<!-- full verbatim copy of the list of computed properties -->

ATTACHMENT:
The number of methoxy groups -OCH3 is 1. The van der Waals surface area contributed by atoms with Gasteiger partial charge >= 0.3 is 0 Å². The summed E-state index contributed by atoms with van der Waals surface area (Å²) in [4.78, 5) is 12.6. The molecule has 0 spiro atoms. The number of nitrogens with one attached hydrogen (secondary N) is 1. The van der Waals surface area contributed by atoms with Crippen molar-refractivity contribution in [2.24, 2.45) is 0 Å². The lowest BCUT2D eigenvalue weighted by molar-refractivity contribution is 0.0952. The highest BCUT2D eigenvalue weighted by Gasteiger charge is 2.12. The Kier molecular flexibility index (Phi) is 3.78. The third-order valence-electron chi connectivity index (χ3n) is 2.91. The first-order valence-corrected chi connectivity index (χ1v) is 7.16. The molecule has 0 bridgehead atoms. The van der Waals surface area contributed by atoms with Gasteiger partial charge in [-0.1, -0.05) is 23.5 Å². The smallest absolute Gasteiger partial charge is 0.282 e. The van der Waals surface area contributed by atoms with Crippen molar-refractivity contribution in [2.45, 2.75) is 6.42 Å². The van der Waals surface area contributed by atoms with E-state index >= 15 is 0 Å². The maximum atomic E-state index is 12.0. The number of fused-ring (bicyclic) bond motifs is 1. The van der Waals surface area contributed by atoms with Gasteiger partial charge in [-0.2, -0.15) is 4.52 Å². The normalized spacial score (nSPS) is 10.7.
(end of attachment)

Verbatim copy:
The number of methoxy groups -OCH3 is 1. The van der Waals surface area contributed by atoms with Gasteiger partial charge >= 0.3 is 0 Å². The summed E-state index contributed by atoms with van der Waals surface area (Å²) in [4.78, 5) is 12.6. The molecule has 0 spiro atoms. The number of nitrogens with one attached hydrogen (secondary N) is 1. The van der Waals surface area contributed by atoms with Crippen molar-refractivity contribution in [2.24, 2.45) is 0 Å². The lowest BCUT2D eigenvalue weighted by molar-refractivity contribution is 0.0952. The highest BCUT2D eigenvalue weighted by Gasteiger charge is 2.12. The Kier molecular flexibility index (Phi) is 3.78. The third-order valence-electron chi connectivity index (χ3n) is 2.91. The first-order valence-corrected chi connectivity index (χ1v) is 7.16. The molecule has 0 bridgehead atoms. The van der Waals surface area contributed by atoms with Gasteiger partial charge in [-0.1, -0.05) is 23.5 Å². The smallest absolute Gasteiger partial charge is 0.282 e. The van der Waals surface area contributed by atoms with Crippen molar-refractivity contribution in [2.45, 2.75) is 6.42 Å². The van der Waals surface area contributed by atoms with E-state index >= 15 is 0 Å². The maximum atomic E-state index is 12.0. The number of fused-ring (bicyclic) bond motifs is 1. The van der Waals surface area contributed by atoms with Gasteiger partial charge in [-0.2, -0.15) is 4.52 Å². The normalized spacial score (nSPS) is 10.7.